There is no spectacular riot of nature in Ivanov’s painting, as in artworks of Bryullov and Aivazovsky.

And there is no reason for sympathy for the tragic fate of the main characters.

The audience got used to special effects: they were not impressed. Well, in our time, Hollywood blockbusters are also more popular than author’s movie.

But in fact, Ivanov carried out a revolution alone in Russian painting. The transition from theatrical and pompous stories to the experiences of ordinary people.

And Russian realists (Repin, Kramskoy, Savrasov and others) became what we know them only thanks to Ivanov’s picturesque exploits.

4. The Rooks Have Come Back by Alexey Savrasov (1871).

Alexey Savrasov. Rooks Have Come Back.
Alexey Savrasov. Rooks Have Come Back. 1871. The State Tretyakov Gallery, Moscow.

Alexey Savrasov (1830-1897), like Alexander Ivanov, made a revolution. But more highly specialized: in the field of landscape.

The Rooks Have Come Back – this is the first mood landscape in the history of Russian painting.

The picture has one paradox.

On the one hand, the landscape … is boring and monochrome. What else can we expect from the end of March, and even in a well-groomed Russian outback?

Slush and gray color is a common thing for this time of year in Russia.

But in a magical way, all this seems sweet and sincere. The secret is to quietly direct the viewer to pleasant emotions.

After all, the artist chose a very interesting moment: it’s still cold, but warmth is about to come. We like this feeling of imminent change for the better.

Hence, pleasant sensations with almost no reason. We barely catch this reason.

Since Savrasov created his “Rooks” in 1871, almost all of Russian landscapes have been just that – poetic and lyrical.

5. The Barge Haulers on the Volga by Ilya Repin (1870-1873)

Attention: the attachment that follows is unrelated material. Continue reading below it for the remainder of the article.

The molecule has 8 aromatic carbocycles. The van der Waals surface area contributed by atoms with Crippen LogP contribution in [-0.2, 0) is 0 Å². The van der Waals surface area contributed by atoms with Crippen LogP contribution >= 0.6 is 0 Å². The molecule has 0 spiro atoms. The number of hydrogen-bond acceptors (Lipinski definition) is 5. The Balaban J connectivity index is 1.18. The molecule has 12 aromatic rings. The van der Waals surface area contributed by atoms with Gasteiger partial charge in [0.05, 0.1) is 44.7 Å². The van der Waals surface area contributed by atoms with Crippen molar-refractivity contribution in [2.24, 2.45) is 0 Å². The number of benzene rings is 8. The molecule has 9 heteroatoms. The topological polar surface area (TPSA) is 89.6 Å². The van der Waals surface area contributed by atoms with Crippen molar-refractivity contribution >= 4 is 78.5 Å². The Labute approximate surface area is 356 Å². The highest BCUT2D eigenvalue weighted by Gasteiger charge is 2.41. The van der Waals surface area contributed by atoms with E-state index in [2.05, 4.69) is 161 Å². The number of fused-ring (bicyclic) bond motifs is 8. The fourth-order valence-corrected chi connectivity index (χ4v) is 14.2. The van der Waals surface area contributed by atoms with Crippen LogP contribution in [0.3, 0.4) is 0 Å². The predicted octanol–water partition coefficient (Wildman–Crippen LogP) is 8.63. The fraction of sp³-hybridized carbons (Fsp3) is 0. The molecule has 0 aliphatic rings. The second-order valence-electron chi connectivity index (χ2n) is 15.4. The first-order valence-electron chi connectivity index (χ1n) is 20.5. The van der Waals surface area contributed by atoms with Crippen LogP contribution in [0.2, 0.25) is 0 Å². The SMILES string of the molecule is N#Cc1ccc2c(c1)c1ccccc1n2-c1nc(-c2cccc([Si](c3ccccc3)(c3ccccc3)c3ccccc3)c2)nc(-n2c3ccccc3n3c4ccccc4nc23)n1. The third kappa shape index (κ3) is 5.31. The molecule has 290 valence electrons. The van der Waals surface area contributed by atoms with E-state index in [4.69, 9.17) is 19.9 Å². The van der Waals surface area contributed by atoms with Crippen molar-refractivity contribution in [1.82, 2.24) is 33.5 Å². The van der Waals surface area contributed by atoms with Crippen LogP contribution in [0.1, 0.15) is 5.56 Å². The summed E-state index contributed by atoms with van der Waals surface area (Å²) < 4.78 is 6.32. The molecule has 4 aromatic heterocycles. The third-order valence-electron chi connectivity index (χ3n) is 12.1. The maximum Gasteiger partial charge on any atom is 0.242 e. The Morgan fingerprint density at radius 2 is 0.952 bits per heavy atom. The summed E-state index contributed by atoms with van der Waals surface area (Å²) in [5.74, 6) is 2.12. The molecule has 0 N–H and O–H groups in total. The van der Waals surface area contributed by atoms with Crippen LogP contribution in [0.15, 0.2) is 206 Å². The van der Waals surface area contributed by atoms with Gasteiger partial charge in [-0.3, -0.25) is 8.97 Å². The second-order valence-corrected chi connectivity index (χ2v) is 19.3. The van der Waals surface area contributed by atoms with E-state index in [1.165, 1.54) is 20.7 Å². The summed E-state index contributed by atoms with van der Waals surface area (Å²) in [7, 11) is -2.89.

Ilya Repin. Barge Haulers on the Volga.
Ilya Repin. Barge Haulers on the Volga. 1870-1873. State Russian Museum, Saint-Petersburg.

“Barge Haulers on the Volga” is the main masterpiece of Ilya Repin (1844-1930). Although the artist created it when he was not even 30 years old.

The painting became especially popular in Soviet times. After all, such a plot fit the ideology of the oppressed. So the Russians saw this picture both in textbooks and on matchboxes.

Remember, I spoke above about the revolution of Alexander Ivanov? He was the first in Russian painting who depicted ordinary people and endow them with different emotions.

So Repin learned all the lessons of Ivanov. But he brought realism to the absolute.

Real barge haulers posed for the artist. We know their names and fates (these people are lucky: they went down in history).

Their appearance is incredibly believable. It is such clothing that becomes from many years of wearing and walking along the coastal windfall.

In this regard, Ivanov was still a classicist: the tunics of his heroes are too clean, as in a store window.

But not only the ragged look of the poor makes us sympathize with them.